In the movie Big Fish by Tim Burton, the main character, Edward Bloom narrates the stories of his life. In telling these stories, his son, William Bloom, cannot differentiate if his father is telling the truth or not. Because of this, their father-son relationship starts to strain. However, even if Edward’s stories might not make sense, that’s what makes it special.
As a child, Will loved listening to his father’s stories. Since his father used magical realism, it made his stories worth listening to. For example, that one night before Will fell asleep, he asked his dad to tell him a bed time story. In response, he told Will the Witch Story, even if it might give him nightmares. While telling this story, you can tell he used magical realism because in reality a witch isn’t real. Because of the magical realism, it made Will think of his dad as an incredible guy to have met a witch that has a glass eye. Furthermore, because Will thought his dad was so amazing, his relationship with his dad was great.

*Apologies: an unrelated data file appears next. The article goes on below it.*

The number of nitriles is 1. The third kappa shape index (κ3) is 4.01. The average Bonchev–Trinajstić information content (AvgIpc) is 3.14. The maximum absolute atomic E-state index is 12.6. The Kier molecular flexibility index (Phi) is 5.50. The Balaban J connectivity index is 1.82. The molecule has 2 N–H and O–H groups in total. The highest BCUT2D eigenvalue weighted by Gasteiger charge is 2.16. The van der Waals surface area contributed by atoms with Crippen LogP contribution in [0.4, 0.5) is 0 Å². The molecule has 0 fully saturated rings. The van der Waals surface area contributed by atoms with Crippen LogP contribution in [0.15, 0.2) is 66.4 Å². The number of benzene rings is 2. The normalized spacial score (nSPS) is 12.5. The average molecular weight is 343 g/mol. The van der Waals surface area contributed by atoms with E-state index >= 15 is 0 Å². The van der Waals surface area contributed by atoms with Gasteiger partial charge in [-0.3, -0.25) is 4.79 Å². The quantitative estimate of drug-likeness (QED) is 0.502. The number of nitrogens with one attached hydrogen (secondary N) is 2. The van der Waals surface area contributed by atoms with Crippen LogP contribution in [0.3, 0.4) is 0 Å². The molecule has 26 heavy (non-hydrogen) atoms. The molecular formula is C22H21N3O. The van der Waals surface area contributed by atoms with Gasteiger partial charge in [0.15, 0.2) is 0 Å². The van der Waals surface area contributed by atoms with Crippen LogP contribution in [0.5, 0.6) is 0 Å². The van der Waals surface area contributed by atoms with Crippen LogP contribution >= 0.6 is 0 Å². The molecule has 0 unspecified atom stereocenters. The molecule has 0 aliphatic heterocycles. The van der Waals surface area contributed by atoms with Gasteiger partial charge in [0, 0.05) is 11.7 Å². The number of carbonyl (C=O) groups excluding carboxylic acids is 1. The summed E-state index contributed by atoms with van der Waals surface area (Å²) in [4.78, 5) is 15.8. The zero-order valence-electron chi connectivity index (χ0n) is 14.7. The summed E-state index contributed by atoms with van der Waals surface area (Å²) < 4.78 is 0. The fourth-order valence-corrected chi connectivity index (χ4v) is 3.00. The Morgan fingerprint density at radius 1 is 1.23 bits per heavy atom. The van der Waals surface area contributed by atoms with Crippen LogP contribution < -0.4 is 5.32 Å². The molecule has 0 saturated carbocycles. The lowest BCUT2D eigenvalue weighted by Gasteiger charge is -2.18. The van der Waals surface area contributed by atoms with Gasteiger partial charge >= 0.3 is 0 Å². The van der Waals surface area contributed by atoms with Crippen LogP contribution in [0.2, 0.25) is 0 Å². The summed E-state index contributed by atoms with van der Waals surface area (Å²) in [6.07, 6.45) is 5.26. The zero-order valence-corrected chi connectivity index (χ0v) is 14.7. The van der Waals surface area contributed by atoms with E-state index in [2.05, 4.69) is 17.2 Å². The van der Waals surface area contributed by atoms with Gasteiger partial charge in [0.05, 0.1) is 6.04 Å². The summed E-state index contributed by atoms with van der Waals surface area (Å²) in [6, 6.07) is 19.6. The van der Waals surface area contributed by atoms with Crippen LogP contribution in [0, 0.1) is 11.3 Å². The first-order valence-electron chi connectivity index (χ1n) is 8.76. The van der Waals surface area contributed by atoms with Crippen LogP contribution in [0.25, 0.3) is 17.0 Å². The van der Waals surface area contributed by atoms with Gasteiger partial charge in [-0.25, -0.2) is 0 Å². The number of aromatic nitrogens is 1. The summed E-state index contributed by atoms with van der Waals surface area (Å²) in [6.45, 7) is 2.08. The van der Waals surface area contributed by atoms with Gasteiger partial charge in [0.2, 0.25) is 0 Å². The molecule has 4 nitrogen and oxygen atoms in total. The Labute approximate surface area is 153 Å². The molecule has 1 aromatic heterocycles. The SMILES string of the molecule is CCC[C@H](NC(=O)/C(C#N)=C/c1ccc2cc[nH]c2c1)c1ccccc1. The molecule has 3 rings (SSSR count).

However as Will got older, he begins to wonder whether his father’s stories actually happened or not. One reason was the many uses of magical realism, which made it to exaggerated to be real. For instance, Will didn’t believe that his father’s car really got stuck in a tree or that his boss was really a werewolf. Not only that, he didn’t believe that his father actually went in the army and met Siamese twins that helped him escape. Exaggerations like these, made Will begin to think more and more if his father was really who he was. Will eventually becomes a realist and says that a car can never be stuck in a tree nor does a werewolf exist. He also stops talking to his father for 3 years and the only time he’s contacted him was through letters and such. Because of this, their father and son relationship begins to fall apart.
Later on when Will finds out that his father is ill, he starts to realize there’s more meaning to his father’s stories than he thought. Before...
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